Common Carp
Whole Common Carp [Cyprinus carpio carpio]

Possibly originating in the Danube river, these fish have been transplanted all around the world and have become pests in some areas. They can grow to 80 pounds and 47 inches long but the photo specimen was 25-3/4 inches and weighed 7 pounds.

This is a highly commercial fish just about everywhere except North America, where fancy varieties are used mainly as a landscaping accent. Common Carp prefer larger lakes and slow moving streams with muddy bottoms and eat just about anything. Wild carp and decorative koi tend to be less deep of body and without the distinct hump typical of farmed carp.

In England there are recreational "Catch and Release" carp ponds for fishing enthusiasts (carp are not easy to catch). If the the mangement judges you to be an Eastern European they will not let you in. Eastern Europeans don't understand the "release" part, and try to take the carp home for dinner.

More on the Carp Family.


The flesh of Common Carp is white, tender, smooth in texture and mild with practically no "fishy" taste. Just about anyone should find it enjoyable - but, Common Carp does, like all carp, have a "spine problem" similar to Milkfish (Bangus), a fish in a related order. Some find the spines rather annoying, but unlike those of the milkfish they are impossible to remove before cooking. To enjoy delicious carp Americans just have to learn to deal with the spines at the table like the rest of the world does. If you don't want to deal with them, use catfish instead (unless you're an observant Jew or Muslim - catfish isn't kosher or halal).

Personally I don't have a problem with the spines. As with most fish I eat carp with chopsticks, breaking it up as I go along. The spines are large and are easy to find that way. In any case, do provide a small bowl or some other way for your guests to dispose of the spines. Even in formal Victorian society it was permissible to remove fish bones from the mouth (but nothing else).

There's no need to skin Common Carp, but some picky eaters just won't eat skin, so you may want to serve filets skin side down so such people can leave it on the plate easily, or you can easily peel it off after cooking.

The whole fish is often cut into segments and cooked skin-on as in the Polish recipe for "Carp Jewish Style". This calls for the carp to be cut into chunks and the head to be split in half. The halves are laid over the vegetables along with the chunks for cooking (head to be removed before serving).

Another way carp is prepared is to cut the flesh into segments but leave the backbone intact. After cooking the backbone will no longer hold the fish together and the segments can be distributed easily.

Buying:   Most American fish markets don't carry carp, but it can usually be found in markets serving a Southeast Asian Chinese or Philippine community.

Cooking:   Most cooking methods suitable for a large fish can be used for Common Carp. It remains firm enough to steam and pan fries just fine with a light dusting of rice flour. It is tender, so while simmering for 10 to 15 minutes is fine, a rapid boil or much longer cooking is likely to break it up.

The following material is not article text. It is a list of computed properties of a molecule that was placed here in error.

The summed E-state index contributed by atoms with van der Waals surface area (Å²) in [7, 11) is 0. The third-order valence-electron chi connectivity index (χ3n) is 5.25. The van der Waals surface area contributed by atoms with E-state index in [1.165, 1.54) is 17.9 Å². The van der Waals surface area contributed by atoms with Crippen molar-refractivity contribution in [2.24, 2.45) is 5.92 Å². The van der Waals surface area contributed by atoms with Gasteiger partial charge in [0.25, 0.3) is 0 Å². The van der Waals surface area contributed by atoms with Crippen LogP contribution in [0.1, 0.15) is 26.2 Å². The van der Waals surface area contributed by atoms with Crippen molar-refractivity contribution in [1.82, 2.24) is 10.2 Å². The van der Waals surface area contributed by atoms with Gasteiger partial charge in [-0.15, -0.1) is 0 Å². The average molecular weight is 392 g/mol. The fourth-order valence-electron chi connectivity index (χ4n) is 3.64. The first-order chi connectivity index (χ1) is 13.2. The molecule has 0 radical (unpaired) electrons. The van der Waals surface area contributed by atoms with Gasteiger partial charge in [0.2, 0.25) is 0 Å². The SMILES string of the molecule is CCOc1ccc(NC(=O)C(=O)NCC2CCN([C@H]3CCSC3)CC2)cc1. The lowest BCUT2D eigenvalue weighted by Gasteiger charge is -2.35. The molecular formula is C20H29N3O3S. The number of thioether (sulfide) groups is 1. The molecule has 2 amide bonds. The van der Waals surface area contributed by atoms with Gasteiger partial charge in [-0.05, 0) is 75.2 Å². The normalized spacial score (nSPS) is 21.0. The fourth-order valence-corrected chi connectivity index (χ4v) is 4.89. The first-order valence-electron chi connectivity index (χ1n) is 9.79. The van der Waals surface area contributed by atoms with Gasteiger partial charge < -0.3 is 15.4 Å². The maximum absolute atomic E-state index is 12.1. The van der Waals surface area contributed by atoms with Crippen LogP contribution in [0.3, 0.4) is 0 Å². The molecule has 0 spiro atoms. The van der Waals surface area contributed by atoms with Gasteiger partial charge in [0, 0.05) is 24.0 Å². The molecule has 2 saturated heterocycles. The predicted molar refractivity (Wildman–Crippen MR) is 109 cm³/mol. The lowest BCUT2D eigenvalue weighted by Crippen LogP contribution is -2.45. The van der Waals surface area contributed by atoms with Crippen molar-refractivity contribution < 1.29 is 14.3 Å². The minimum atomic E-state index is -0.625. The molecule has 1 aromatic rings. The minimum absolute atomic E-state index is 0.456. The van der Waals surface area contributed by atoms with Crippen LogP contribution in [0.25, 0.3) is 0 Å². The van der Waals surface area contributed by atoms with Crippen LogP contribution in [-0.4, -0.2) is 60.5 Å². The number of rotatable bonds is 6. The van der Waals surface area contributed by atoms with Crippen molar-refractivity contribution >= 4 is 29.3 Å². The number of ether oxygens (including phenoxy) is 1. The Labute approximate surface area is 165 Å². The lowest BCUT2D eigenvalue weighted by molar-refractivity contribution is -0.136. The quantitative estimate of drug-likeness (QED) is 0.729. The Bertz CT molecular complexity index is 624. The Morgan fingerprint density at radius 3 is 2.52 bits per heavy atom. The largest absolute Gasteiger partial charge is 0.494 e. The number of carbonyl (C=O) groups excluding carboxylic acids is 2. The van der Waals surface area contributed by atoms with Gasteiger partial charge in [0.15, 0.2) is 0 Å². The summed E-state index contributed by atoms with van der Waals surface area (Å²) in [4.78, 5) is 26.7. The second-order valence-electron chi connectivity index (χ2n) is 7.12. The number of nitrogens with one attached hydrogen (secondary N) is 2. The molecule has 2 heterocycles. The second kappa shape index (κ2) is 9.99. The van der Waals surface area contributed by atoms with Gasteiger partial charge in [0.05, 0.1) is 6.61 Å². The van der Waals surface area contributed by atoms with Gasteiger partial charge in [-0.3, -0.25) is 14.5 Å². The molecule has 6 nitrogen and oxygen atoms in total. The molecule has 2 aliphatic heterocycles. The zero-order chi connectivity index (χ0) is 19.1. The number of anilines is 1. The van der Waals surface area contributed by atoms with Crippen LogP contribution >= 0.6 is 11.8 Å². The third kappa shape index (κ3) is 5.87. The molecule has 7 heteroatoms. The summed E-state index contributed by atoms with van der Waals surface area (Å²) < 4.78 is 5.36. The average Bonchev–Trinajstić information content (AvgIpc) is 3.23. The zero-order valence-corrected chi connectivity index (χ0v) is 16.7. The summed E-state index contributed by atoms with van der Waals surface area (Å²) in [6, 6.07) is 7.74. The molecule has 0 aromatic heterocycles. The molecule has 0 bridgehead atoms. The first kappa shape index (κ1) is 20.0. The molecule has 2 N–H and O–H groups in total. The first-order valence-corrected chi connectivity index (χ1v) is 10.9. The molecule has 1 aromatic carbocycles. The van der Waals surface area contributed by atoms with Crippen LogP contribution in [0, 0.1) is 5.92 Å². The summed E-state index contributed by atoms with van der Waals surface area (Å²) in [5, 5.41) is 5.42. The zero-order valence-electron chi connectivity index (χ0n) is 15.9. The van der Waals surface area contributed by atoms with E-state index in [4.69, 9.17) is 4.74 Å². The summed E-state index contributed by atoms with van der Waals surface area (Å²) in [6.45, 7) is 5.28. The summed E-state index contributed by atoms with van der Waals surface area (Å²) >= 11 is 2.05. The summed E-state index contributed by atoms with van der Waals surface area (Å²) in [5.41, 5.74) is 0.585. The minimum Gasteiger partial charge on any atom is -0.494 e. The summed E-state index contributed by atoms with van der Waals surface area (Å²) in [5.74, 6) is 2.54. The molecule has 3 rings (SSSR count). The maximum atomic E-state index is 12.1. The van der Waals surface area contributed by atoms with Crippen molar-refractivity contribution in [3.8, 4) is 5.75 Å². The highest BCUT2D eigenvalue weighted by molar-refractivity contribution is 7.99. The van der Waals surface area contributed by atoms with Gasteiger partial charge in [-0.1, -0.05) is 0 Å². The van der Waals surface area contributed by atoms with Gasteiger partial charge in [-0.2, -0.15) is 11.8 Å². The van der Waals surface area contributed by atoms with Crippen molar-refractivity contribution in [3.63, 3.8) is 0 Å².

Do Not cut carp into pieces smaller than about 2 inches on a side. Doing so makes the spines nearly impossible to deal with.

Scales:   Common Carp is completely covered with very large scales, nearly 1 inch square for that 7 pounder. Adhesion is fairly firm so they take some effort to scrape off and they'll fly around quite a bit. They curl as they dry so they're not difficult to clean up, but make sure they don't get into your drains, they could cause a clog.

Cleaning:   This fish is fairly easy to clean, just cut from the vent right up to the underside of the jaw (you'll need kitchen shears from the pelvic fins forward) and pull stuff out. There's a big two chamber swim bladder but it comes out easily and the gills are fairly easy to pull out. The one obstacle is the throat which contains a massive grinding mechanism that's not real easy to pull out.

Skin:   Common Carp skin does not shrink badly when cooked, in fact you can take a hunk of skin and pan fry it and it'll stay pretty flat. It has no strong or objectional flavors, so it hardly seems worth the bother to remove it. If you insist, Carp fillets can be skinned fairly easily using the standard long knife and cutting board Method.

Fillet:   This fish is easy to fillet with plenty of bones to follow. It is one fish where I fillet the flesh off the ribs rather than cut them loose and deal with them on the fillet. They're easy to follow and carp bones are stuck in hard and difficult to pull.

Yield:   The photo specimen, 25-3/4 inches long and 7 pounds, yielded 3 pounds 5 oz of skin-on fillet (47%) and 2 pounds 14oz skinless fillet (41%). Not a super high yield but typical of fish with bony heads and lots of innards. At 2006 US $0.99/pound for that 7 pounder (purchased in a Philippine market in Los Angeles) that's still pretty economical compared to most fish.

Soup Stock:   Carp heads, fins and bones make a serviceable medium flavored stock, and you could probably toss in skins as well. There is very little oil - but you should separate what there is and discard it (use your gravy separator).

Note: this 7 pound carp in the photo showed all signs of being a fresh fish (bright eyes, red gills, springy flesh, clean, firm innards) but did have a fairly strong musky odor with a hint of ammonia. After thoroughly scrubbing the outside of the fish the odor was completely gone.

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